We’re working with a client right now whose number one priority isn’t really the value of the company or how much cash he’ll take home at the end of the day. The truth is the business is already worth far more than he can spend in his lifetime.
Instead of focusing on price, this seller is more interested in making sure the company stays where it is, that his employees continue to have jobs, and that his management team gets an opportunity to buy an ownership stake.
Given these priorities, we discussed the different ways we could take his company to market. We can run through the full sales process, reaching out to buyers across the country or even the world. As this will be an attractive acquisition, we could readily expect as many as a hundred buyers to express interest.
Or, we can run a limited process, effectively vetting buyers ourselves and giving only a select few (anywhere from five to 10) an opportunity to purchase.
The full process works best, of course, when an owner wants to maximize value and get the best terms.
It creates a confidential, competitive bidding environment on the open market, and is the only way to truly know how much a company is really worth. It does take more time however, and the owner can expect a fair number of distractions, buyer questions, and meetings along the way.
Smaller Pool, Better Focus
Using a limited process, we still maintain a confidential, competitive bidding environment that will bring a much stronger value than just dealing with one buyer as the seller still maintains negotiation leverage with multiple buyers, but with a much smaller buyer pool. Logically, this could reduce the overall purchase price. It does, however, reduce the amount of time he’ll spend meeting with buyers, answering questions, and showing off his business.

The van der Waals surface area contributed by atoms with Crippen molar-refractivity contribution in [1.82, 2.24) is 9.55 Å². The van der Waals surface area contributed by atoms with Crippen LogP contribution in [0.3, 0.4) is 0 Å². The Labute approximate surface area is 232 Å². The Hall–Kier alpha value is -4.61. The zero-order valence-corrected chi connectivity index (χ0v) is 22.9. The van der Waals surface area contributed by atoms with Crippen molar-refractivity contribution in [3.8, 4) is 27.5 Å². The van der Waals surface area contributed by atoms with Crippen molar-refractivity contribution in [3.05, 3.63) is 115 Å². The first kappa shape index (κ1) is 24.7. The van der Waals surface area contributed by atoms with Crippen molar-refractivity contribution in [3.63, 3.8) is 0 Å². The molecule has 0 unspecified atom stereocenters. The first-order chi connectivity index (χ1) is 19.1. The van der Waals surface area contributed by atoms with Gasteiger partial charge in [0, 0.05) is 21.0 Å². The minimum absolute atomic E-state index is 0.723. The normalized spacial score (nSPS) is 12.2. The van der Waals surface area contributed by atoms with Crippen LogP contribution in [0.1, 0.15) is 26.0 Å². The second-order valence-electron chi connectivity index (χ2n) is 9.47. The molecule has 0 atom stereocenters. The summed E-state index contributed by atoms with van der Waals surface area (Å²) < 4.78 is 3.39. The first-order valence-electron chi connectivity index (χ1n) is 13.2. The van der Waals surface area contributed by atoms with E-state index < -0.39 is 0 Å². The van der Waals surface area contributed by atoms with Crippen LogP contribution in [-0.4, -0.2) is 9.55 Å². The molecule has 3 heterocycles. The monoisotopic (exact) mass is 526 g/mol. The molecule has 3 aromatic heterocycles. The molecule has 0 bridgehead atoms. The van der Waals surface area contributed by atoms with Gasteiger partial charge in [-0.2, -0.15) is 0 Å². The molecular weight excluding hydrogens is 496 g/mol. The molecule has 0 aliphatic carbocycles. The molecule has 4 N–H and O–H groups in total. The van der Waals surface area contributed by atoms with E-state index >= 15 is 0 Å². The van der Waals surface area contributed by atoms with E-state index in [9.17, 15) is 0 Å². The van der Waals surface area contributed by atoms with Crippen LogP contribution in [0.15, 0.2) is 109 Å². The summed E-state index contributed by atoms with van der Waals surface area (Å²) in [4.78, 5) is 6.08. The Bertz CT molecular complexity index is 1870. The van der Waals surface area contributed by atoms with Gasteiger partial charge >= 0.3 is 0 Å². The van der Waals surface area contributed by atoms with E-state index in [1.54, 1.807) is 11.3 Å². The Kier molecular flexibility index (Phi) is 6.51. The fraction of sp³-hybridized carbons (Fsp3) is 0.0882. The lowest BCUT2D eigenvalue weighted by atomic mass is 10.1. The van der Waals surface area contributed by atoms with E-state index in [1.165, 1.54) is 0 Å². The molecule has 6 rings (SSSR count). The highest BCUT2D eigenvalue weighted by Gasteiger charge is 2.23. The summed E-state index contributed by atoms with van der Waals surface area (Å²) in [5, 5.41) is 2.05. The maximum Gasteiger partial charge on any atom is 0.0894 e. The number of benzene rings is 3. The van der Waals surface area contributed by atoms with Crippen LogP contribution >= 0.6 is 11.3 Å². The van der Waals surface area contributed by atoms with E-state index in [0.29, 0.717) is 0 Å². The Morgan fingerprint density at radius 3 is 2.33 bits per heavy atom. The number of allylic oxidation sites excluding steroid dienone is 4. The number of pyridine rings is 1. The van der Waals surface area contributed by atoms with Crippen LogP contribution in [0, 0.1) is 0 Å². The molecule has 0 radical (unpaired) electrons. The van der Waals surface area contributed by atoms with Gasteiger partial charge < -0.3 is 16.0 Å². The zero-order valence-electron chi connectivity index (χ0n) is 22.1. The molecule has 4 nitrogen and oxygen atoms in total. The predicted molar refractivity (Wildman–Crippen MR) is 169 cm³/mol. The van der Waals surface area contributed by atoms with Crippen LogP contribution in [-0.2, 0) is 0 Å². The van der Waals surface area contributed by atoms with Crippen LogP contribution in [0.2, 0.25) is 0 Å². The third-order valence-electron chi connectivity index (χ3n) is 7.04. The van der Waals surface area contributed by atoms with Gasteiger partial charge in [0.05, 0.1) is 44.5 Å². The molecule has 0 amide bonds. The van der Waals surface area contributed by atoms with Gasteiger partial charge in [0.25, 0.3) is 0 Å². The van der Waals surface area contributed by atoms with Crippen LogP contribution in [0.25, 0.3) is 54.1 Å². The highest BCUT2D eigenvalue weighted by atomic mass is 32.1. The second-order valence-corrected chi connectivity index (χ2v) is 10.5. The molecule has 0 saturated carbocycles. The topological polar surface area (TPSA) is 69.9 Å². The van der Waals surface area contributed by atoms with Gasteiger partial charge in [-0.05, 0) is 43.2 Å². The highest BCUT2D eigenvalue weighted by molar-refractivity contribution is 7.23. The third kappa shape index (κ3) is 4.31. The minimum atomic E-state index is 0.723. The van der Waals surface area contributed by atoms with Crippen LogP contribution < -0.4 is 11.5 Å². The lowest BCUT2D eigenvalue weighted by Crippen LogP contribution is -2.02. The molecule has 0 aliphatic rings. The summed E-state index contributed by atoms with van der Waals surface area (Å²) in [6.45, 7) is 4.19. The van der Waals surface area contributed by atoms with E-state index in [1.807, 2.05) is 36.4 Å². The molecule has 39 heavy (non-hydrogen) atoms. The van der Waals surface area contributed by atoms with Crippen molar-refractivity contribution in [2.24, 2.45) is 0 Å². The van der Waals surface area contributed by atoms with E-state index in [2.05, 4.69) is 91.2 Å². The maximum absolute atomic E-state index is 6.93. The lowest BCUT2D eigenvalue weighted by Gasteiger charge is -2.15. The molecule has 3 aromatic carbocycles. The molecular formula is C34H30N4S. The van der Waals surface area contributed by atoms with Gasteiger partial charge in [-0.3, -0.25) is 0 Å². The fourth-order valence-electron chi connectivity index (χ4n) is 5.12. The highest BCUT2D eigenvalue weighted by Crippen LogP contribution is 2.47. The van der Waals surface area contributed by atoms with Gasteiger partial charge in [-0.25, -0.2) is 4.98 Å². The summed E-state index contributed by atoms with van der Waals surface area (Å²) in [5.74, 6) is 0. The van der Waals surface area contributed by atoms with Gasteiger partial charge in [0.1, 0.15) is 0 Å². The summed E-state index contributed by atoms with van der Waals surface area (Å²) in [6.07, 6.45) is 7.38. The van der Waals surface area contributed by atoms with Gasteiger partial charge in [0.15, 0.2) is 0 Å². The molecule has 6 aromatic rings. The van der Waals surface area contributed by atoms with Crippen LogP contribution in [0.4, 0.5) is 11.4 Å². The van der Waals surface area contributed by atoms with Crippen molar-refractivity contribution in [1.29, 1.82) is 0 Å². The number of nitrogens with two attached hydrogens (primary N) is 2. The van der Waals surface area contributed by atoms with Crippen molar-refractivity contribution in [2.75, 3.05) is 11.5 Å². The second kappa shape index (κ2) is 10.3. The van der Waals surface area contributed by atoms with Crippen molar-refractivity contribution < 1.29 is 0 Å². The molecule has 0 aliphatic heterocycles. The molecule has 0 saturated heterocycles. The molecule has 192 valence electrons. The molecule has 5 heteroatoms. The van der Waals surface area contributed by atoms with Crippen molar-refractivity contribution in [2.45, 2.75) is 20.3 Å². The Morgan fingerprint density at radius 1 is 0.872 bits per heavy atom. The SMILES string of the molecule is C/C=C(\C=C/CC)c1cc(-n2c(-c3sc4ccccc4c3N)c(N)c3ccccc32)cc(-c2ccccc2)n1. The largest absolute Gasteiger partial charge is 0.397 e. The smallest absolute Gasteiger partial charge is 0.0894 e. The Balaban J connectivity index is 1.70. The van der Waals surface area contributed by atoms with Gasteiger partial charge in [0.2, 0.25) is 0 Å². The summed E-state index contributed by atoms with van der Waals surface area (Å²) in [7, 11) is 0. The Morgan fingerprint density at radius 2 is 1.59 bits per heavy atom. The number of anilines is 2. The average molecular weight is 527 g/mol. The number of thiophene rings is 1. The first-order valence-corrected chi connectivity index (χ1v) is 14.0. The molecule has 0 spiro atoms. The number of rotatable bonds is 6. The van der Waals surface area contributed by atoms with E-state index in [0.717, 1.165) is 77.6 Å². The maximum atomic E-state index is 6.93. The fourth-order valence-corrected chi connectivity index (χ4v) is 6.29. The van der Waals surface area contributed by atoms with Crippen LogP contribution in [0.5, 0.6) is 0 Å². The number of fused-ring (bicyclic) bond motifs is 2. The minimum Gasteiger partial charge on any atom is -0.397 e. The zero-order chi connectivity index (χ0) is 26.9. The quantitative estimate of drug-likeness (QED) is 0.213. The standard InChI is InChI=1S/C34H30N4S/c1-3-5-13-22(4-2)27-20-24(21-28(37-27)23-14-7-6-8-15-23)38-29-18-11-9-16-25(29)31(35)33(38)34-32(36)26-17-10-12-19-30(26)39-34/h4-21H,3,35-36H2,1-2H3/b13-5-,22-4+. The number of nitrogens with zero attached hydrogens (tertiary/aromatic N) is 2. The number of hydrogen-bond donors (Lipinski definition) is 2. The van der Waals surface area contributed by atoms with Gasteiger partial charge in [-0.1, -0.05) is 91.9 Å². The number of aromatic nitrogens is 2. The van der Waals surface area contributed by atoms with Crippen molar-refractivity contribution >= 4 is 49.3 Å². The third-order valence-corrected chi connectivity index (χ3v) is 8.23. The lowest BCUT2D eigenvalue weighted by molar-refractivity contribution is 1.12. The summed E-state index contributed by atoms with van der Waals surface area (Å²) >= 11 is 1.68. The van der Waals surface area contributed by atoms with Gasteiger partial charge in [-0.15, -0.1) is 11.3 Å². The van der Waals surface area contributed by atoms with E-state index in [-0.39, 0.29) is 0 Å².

What’s more, it’s likely that our preselected buyers will put more time and attention into the deal, knowing they have a 10 or 20 percent chance of completing the acquisition. Acquiring a business is a costly, labor intensive process and this kind of limited engagement gives a buyer far better odds than they’ll get on the open market.
As a result, we anticipate the initial offers will be more thorough and even more aggressive than the initial offers we’d generate through a full, traditional process. How the final price would compare—that’s something we won’t ever know. But the seller feels the tradeoffs in terms of time, attention, and confidentiality (lower risk that word will spread) are worth it.
Right Kind of Buyer
The seller’s unique goals also have a significant impact on the kinds of buyers we’re targeting. While money isn’t the primary issue, the business value is still far out of reach for most individual buyers. Likewise, strategic buyers (other active businesses) may pay top dollar, due to synergies between the two companies but, are not a good fit in terms of job preservation and management equity. The best option, then, is likely a private equity firm. These groups are generally more interested in maintaining local leadership and have more experience in structuring deals that include an outside ownership stake most times from the existing management team.
Right now, we’re researching private equity groups who have demonstrated knowledge or interest in this space as well as groups who would match up well with the company’s small town, family-minded, independent culture.
We’ll target private equity groups who have already completed successful industry acquisitions in small town USA. They’ll be a better fit for the deal, and the seller will gain greater confidence that the buyers can in fact maintain company culture, preserve jobs, and deliver on their promises.
Your Values First
When it comes time to sell, don’t get roped into a cookie cutter sales approach. Work with an advisor who will listen to what’s important to you, even if the highest price isn’t your number one priority. You should have options (in terms of buyer pool, marketing reach, and deal terms), that best match up with your specific values and goals.